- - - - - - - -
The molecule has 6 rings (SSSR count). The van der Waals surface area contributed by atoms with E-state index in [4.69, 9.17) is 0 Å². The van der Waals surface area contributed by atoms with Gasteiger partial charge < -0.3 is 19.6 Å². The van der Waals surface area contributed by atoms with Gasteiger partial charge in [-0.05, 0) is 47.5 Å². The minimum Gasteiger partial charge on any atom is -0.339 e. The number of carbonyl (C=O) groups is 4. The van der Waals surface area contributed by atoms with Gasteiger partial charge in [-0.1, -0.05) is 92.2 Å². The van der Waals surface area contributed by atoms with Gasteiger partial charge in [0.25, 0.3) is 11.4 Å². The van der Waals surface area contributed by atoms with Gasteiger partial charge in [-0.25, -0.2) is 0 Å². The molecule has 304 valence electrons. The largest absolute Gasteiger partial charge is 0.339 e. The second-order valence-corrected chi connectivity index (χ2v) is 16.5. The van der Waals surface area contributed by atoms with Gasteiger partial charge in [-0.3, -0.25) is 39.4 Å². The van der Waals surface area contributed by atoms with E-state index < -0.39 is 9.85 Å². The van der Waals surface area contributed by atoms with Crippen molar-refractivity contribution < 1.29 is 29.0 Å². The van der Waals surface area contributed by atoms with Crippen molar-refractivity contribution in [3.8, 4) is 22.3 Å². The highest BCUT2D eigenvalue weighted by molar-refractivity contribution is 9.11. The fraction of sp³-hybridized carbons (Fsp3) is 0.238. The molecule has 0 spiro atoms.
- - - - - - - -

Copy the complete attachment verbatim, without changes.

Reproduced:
The molecule has 6 rings (SSSR count). The van der Waals surface area contributed by atoms with E-state index in [4.69, 9.17) is 0 Å². The van der Waals surface area contributed by atoms with Gasteiger partial charge < -0.3 is 19.6 Å². The van der Waals surface area contributed by atoms with Gasteiger partial charge in [-0.05, 0) is 47.5 Å². The minimum Gasteiger partial charge on any atom is -0.339 e. The number of carbonyl (C=O) groups is 4. The van der Waals surface area contributed by atoms with Gasteiger partial charge in [-0.1, -0.05) is 92.2 Å². The van der Waals surface area contributed by atoms with Gasteiger partial charge in [0.25, 0.3) is 11.4 Å². The van der Waals surface area contributed by atoms with Gasteiger partial charge in [-0.25, -0.2) is 0 Å². The molecule has 304 valence electrons. The largest absolute Gasteiger partial charge is 0.339 e. The second-order valence-corrected chi connectivity index (χ2v) is 16.5. The van der Waals surface area contributed by atoms with Gasteiger partial charge in [-0.3, -0.25) is 39.4 Å². The van der Waals surface area contributed by atoms with E-state index < -0.39 is 9.85 Å². The van der Waals surface area contributed by atoms with Crippen molar-refractivity contribution < 1.29 is 29.0 Å². The van der Waals surface area contributed by atoms with Crippen molar-refractivity contribution in [3.8, 4) is 22.3 Å². The highest BCUT2D eigenvalue weighted by molar-refractivity contribution is 9.11. The fraction of sp³-hybridized carbons (Fsp3) is 0.238. The molecule has 0 spiro atoms.